ERIC: I was talking to the guys later and they said that the three-walled set of the bathroom was 1,900 pounds and it free-fell about 40 feet and crashed through the deck of the boat. And Isaiah said he heard the noise of the wire giving away and so he turned a little bit and it missed him by a couple of inches. It was the scariest thing I've ever seen on a set.
CRAIG: Luckily Isaiah used to play football so he's quite nimble and knows how to get out of the way. I would have been really shaken but he was like, "That was really close. So how long is the reset?" He played it very cool, which was great.
Why did you want to do it in one take? CRAIG: It came out of working with Tom [Kuntz]. But I think part of the reason why people like it so much is because it's very honest. We're not hiding anything between takes, it's almost like a magician and you're right there with him. I think that people trust him more and like him because they can tell it's real.
ERIC: If we had a bunch of cut points in there, all the ladies and some of the men would become un-mesmerized by Isaiah's stare. Keeping that constant throughout is a big part of why people like it so much.
Where did Isaiah come from? ERIC: Isaiah came from heaven, because we were casting this thing on December 23rd and the 24th or something like that and I think we had a 20 percent turnout because of the holidays. We literally had no one and then Isaiah showed up in callbacks and it was a Christmas miracle.
Why does it end on a horse? CRAIG: We needed an ending and we liked the randomness of it. It just came out and we thought it was pretty funny, and then it was just a question of, how are we going to get him on a horse?
How did you get him on that horse? ERIC: Where he sat down on the boat, there was a little mechanical rig that was like a long metal pole. And there were three guys who basically rolled him with this little rig smoothly from the boat onto the horse's saddle.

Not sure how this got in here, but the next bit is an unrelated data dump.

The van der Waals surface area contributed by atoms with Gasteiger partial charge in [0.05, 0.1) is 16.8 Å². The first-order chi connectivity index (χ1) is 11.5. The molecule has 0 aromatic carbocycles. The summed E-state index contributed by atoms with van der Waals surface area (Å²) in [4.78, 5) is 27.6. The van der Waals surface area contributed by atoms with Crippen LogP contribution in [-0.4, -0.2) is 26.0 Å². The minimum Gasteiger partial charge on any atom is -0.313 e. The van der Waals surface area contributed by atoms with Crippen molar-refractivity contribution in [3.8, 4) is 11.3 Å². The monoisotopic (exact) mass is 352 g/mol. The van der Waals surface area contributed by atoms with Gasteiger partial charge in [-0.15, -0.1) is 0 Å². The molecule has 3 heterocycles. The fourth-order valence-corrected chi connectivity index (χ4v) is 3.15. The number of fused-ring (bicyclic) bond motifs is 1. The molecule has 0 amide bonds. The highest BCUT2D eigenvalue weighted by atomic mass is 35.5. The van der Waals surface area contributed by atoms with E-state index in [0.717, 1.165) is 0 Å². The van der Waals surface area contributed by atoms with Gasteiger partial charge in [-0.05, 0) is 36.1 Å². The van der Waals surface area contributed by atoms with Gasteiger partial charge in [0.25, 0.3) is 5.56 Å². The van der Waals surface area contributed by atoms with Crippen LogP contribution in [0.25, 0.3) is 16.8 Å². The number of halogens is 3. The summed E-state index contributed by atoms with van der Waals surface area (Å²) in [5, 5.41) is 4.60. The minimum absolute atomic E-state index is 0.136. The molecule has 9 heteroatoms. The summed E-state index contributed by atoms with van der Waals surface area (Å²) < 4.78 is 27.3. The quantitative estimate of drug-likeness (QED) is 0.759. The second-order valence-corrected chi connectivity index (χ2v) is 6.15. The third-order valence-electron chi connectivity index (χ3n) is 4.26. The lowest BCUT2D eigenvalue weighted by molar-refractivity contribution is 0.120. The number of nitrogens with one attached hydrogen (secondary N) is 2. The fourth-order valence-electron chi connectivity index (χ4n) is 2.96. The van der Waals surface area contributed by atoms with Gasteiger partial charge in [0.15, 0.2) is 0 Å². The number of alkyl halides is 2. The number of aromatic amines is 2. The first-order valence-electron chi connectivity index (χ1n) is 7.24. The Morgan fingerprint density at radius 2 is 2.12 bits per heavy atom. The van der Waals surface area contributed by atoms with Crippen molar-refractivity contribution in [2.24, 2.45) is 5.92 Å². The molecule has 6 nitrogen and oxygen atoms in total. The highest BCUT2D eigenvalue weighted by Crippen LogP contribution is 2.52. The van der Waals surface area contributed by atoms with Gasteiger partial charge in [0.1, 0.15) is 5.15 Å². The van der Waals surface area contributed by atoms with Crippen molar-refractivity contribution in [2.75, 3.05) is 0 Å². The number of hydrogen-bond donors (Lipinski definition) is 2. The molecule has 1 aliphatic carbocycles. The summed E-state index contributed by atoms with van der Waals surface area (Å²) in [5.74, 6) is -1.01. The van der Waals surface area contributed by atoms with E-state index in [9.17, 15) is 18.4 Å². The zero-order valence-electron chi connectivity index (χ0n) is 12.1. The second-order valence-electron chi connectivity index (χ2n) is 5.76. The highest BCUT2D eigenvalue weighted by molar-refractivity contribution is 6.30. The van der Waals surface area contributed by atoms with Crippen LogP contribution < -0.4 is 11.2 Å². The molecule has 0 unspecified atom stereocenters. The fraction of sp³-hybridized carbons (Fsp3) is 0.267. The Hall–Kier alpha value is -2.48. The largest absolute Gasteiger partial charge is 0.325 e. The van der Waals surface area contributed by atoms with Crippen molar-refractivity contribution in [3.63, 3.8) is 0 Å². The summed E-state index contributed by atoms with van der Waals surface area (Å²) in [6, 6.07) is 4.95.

It's pretty oddball humor but it works. How do you know where that fine line is between clever and stupid? CRAIG: We try and keep things lighthearted and try to be clever I guess. We try to walk that line and we don't get too stupid because then people will just write it off. But it also has to be a little stupid or else people will think we're trying to be too clever.
ERIC: A lot of times when we think of something that we both really laugh hard at when we're concepting and say, that's stupid, stupid is almost a positive to us. Being clever and stupid in a good way is kind of the goal.
How long did this spot take to make? ERIC: It came up as something that was briefed in and the creative process happened to be really fast on this one. We were given about a week to write it.
CRAIG: And I think that was a blessing because we weren't able to overthink it, and the client wasn't able to overthink it. And we give the client a lot of credit for approving something so quickly. A lot of times a script can just sit there and it slowly gets worse over time as people think about it and start questioning it too much. But we didn't have time to think about it, it kind of went from writing to production and the next thing we knew, we were starting the shoot the day after Christmas, which was really awesome for our families. But I don't know if it would've been as good if we had the normal advertising timeline to think about every syllable and whether we're saying this enough or not enough or whatever.